Attacking Amarnath pilgrims against the economy of Kashmir, not Hindus

New Delhi: This attack on Amarnath pilgrimage has happened for the first time in nearly two decades. Earlier, the Pahalgam passenger camp was attacked in 2002. After this attack, Jammu and Kashmir Police and CRPF have said that the bus was not part of the yatra and the travelers did not follow the rules. From traditional media to social media, the first reaction is showing anger and frustration with anger. After the attack, some people have also tried to give it a communal color on social media.

The truth is that for the Holy Hindus, this journey is also for the more important Kashmiri Muslims. In the year 2002 in the year 2002, the reporter covered the Amarnath Yatra in 2003. For every hotel, horse mule, and shopkeeper, this journey is the biggest source of income throughout the year. From the sedan to the passengers carrying their passengers on their back, they are all Muslims. Many of these people have no other means of earning.

“We wait for the whole year of the journey … what we earn for the two months of the year is the whole year’s earnings for us …” A mule told me in 2003. The fear that the fear or anger in the Hindu community will be derived from this journey, is more frustrating for these people, for those who do not have to walk or walk this journey is the question of life and death.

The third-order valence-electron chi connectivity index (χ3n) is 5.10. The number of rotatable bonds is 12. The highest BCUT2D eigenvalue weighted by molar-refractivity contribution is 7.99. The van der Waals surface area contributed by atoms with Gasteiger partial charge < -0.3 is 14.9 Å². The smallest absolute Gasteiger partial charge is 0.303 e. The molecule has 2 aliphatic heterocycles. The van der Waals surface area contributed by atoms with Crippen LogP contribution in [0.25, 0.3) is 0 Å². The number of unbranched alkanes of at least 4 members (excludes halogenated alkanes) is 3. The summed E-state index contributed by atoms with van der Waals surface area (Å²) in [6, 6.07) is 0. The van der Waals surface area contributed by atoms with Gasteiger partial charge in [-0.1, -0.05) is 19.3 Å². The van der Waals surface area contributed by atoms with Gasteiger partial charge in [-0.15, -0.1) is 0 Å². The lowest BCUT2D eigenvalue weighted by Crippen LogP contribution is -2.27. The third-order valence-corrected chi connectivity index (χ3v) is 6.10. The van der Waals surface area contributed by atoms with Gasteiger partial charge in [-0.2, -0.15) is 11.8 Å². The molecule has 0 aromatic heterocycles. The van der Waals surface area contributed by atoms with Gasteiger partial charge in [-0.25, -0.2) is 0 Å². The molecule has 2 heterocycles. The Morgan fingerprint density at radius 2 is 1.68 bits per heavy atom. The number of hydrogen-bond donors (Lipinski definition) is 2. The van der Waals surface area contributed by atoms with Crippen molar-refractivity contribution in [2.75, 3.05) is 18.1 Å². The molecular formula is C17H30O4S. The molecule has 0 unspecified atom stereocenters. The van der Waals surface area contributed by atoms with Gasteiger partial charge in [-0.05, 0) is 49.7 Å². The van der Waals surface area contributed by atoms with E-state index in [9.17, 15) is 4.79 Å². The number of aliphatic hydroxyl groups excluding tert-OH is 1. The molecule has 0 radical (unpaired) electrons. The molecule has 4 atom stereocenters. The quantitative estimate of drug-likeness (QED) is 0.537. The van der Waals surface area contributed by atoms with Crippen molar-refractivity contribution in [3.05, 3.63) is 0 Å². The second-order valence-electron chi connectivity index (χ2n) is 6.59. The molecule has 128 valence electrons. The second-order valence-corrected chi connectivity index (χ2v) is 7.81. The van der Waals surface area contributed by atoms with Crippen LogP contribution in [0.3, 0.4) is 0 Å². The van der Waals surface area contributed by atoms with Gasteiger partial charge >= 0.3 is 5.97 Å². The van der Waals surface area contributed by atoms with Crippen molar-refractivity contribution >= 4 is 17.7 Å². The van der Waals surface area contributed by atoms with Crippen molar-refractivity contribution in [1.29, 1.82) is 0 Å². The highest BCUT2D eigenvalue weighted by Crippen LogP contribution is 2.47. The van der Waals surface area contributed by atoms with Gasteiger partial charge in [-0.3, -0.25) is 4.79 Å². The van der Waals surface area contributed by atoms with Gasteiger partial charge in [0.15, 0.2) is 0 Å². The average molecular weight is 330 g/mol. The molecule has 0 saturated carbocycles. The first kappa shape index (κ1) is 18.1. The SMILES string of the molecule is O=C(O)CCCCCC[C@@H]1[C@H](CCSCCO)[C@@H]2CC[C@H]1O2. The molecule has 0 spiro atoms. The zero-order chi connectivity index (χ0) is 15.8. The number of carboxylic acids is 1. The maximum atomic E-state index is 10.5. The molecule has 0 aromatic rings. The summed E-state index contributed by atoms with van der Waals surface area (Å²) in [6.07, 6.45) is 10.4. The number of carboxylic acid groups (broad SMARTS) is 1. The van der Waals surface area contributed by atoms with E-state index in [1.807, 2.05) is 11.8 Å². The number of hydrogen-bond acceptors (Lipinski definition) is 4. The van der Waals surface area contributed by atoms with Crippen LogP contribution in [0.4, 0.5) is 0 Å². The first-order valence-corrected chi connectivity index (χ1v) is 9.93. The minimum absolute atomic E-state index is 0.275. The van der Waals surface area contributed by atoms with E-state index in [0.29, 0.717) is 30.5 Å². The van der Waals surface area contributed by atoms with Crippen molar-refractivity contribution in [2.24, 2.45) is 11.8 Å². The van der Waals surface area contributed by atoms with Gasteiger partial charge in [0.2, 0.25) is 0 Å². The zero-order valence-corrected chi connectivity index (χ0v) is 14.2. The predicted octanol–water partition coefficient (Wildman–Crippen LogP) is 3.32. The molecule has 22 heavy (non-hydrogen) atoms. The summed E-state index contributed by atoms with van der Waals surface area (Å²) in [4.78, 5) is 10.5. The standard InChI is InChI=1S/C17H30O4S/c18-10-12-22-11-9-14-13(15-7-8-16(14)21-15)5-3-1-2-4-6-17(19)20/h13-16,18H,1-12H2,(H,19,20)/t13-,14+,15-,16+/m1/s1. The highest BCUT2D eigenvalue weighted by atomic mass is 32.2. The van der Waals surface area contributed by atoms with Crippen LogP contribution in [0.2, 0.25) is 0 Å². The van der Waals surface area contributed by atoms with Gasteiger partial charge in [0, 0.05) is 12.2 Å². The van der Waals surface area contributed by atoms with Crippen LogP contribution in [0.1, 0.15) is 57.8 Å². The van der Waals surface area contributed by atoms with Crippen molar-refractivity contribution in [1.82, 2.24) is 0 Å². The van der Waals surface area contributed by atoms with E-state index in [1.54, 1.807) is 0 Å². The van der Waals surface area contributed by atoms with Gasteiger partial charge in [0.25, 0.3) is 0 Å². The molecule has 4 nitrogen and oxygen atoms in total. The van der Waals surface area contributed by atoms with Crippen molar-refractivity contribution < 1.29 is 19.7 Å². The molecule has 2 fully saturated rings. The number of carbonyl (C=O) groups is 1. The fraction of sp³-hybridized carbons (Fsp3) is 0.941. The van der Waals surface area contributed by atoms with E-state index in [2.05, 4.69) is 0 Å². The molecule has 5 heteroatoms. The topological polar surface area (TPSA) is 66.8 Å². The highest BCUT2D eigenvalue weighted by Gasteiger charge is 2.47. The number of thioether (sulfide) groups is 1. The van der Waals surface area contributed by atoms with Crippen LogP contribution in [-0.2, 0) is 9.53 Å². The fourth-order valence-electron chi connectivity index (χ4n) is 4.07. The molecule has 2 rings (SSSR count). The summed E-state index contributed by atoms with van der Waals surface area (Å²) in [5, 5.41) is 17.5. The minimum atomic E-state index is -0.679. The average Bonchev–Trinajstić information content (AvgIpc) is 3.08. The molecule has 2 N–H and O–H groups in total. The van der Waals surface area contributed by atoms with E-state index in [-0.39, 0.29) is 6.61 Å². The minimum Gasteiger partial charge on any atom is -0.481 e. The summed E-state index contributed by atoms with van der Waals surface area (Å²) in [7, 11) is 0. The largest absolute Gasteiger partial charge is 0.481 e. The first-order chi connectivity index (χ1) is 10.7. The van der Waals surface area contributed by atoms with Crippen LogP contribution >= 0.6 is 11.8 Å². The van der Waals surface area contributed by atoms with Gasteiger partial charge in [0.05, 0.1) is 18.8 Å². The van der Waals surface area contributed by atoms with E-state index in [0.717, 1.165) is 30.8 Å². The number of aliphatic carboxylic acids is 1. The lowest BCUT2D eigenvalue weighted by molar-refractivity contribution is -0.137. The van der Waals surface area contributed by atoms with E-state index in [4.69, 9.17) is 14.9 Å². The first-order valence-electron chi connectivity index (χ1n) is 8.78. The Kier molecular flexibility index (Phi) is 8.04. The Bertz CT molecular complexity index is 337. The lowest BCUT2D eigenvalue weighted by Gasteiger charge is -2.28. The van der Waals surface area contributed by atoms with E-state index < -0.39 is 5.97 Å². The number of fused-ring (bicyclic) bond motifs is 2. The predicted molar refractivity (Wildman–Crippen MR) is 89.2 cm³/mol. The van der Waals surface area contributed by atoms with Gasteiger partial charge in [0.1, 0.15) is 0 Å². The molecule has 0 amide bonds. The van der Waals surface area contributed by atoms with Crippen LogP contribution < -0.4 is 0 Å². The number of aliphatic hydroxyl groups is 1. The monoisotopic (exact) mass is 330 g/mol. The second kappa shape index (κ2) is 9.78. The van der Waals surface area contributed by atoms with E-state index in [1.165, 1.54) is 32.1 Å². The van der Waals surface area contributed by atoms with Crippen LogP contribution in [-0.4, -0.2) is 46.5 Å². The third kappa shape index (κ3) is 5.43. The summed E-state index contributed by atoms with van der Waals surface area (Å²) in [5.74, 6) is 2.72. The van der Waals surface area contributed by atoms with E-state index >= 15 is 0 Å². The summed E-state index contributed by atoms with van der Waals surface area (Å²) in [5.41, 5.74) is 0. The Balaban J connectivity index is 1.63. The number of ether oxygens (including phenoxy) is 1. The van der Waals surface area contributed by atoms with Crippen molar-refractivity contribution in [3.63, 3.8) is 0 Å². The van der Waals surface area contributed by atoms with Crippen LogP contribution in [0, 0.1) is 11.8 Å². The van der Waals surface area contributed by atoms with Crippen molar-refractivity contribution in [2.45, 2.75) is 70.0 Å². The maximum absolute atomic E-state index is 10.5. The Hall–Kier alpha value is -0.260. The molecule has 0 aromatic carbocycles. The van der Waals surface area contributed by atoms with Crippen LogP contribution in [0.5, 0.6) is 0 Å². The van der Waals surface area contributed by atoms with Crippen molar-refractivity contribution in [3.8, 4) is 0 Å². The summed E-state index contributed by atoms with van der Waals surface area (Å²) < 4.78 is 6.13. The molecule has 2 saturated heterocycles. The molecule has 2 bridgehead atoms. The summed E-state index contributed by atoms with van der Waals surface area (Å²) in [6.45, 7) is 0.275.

Travelers do not just go to the holy cave of Amarnath. Many of them also visit Vaishno Devi and Ladakh and also enjoy the views of Patni Top, Gulmarg, and Kashmir. In Pashchimena shawl traders from Kashmir, from boat owners to cashew-almonds and walnut sellers, this time becomes earning. That is, it is not just a Hindu pilgrimage but it is an opportunity to roam the entire Kashmiri economy.

The religious aspect of Amarnath Yatra is also linked to an interesting relationship with the Muslim community. The cave and Shivalinga, which was located at a height of about 14,000 feet, was discovered by a Muslim shepherd Boota Malik in the 19th century. Even though the priests are Hindus, even today, the patrons of the cave are people of Malik’s family, so this attack of terrorists is not against a community, but an attack on Kashmir’s shared culture and economy.